What makes testers successful on agile teams? What skills do agile testers need to enjoy an exciting career and how can they learn those skills? In part one of our "Learning for Agile Testers" series, we explain what a well-rounded agile tester ought to know–and it goes way beyond technical skills!
What makes a “good tester”? Many testers are unsure what skills they should learn to obtain their desired positions. Some testers just give up and resign themselves to sticking with what they know.
In this series, we answer questions like:
- What do testers need to know in order to add value in software development projects?
- What skills will help them obtain the most rewarding jobs?
- Where can they go to learn what they need?
In part one, we recommend skills that any well-rounded QA professional needs. In part two , we’ll delve into more specific technical skills that help testers add value and suggest some ideas on how testers can grow professionally.
In our experience, the best testers can quickly pick up new specific skills, such as creating test plans or writing up bug reports because they have a good foundation of what Isabel Evans calls “thinking” skills . These skills are not tangible in the sense we can say, “I’ve learned that, I can practice it perfectly now.” Some of them are often called interpersonal or “soft” skills. The ability to collaborate is a requirement for agile testers. On traditional teams, often the only people testers talk to are other testers. On agile teams, a tester works closely with customers or the product owner to elicit requirements and uncover hidden assumptions. This is why concepts such as systems thinking—How did we get here? and What changes impact other parts of the system?—are so critical.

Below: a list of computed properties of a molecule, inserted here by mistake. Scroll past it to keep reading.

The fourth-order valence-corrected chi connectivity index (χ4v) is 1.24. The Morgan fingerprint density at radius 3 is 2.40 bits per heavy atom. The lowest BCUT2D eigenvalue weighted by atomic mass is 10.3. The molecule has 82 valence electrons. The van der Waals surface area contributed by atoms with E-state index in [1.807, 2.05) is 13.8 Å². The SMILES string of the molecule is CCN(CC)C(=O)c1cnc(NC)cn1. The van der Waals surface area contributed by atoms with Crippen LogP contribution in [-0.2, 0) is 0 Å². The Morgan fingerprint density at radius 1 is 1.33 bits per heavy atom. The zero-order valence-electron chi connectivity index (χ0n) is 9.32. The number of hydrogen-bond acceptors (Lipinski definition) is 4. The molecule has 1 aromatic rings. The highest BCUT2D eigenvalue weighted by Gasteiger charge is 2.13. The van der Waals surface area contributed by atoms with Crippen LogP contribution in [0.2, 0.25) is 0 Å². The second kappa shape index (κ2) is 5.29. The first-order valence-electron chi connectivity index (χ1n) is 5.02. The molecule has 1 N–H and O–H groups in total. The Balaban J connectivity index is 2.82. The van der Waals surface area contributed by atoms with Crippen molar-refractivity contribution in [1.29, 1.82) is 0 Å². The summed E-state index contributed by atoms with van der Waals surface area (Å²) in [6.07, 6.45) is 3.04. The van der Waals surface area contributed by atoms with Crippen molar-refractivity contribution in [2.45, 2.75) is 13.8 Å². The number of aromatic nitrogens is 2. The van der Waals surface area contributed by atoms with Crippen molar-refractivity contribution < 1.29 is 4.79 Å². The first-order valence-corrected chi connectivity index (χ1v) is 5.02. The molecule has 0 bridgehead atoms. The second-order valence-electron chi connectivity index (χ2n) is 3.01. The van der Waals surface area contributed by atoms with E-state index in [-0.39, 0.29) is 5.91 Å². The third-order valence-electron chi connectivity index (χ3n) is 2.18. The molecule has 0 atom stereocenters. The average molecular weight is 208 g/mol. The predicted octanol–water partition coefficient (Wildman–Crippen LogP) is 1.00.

Testers collaborate with stakeholders to define acceptance tests and examples of desired system behavior and mis-behavior for each new feature or user story. A tester who knows when and how to get the right people talking can prevent misunderstood or missed requirements. Knowing how to facilitate a specification workshop  or a brainstorming meeting when there’s no business analyst or other specialist available is a bonus. Testers must feel comfortable working closely with developers to ensure that testing and coding is a seamless process with adequate test coverage.
“Soft” doesn’t mean “easy” when we talk about nontechnical skills. For example, how many of us really know how to use problem-solving skills? It is one of those transferable skills that can be applied to test design, debugging, coaching, or teaching.
Janet’s story: When I first took my exam for the ASQ Certified Quality Manager, I failed the written part, which was how to address two specific problems. I believe it was because I didn’t remember how to apply my problem-solving skills. I first learned those skills when I took Physics 101 at university, but I didn’t apply them on a regular basis. When I failed my exam, I sat back, figured out the root cause, and went back to basics. I retook my exam and followed the principles of problem solving and passed. I then presented what worked for me for the next group of people wanting to take the exam, which reinforced what I had learned.
Providing feedback is a tester’s most important function, and it generally needs to be done in a constructive manner. Knowing how to keep the focus on the work, not on the person, is essential. Bug reporting is one way to provide feedback, but there are more important ways. It takes time and practice to learn how to engage colleagues in a positive exchange when talking about negative issues. Learning empathy is essential—think about how would you want to receive unwelcome information? Skills such as the speech evaluations taught by Toastmasters International are transferable and can be essestial to providing feedback on software teams.
Coaching skills enable testers to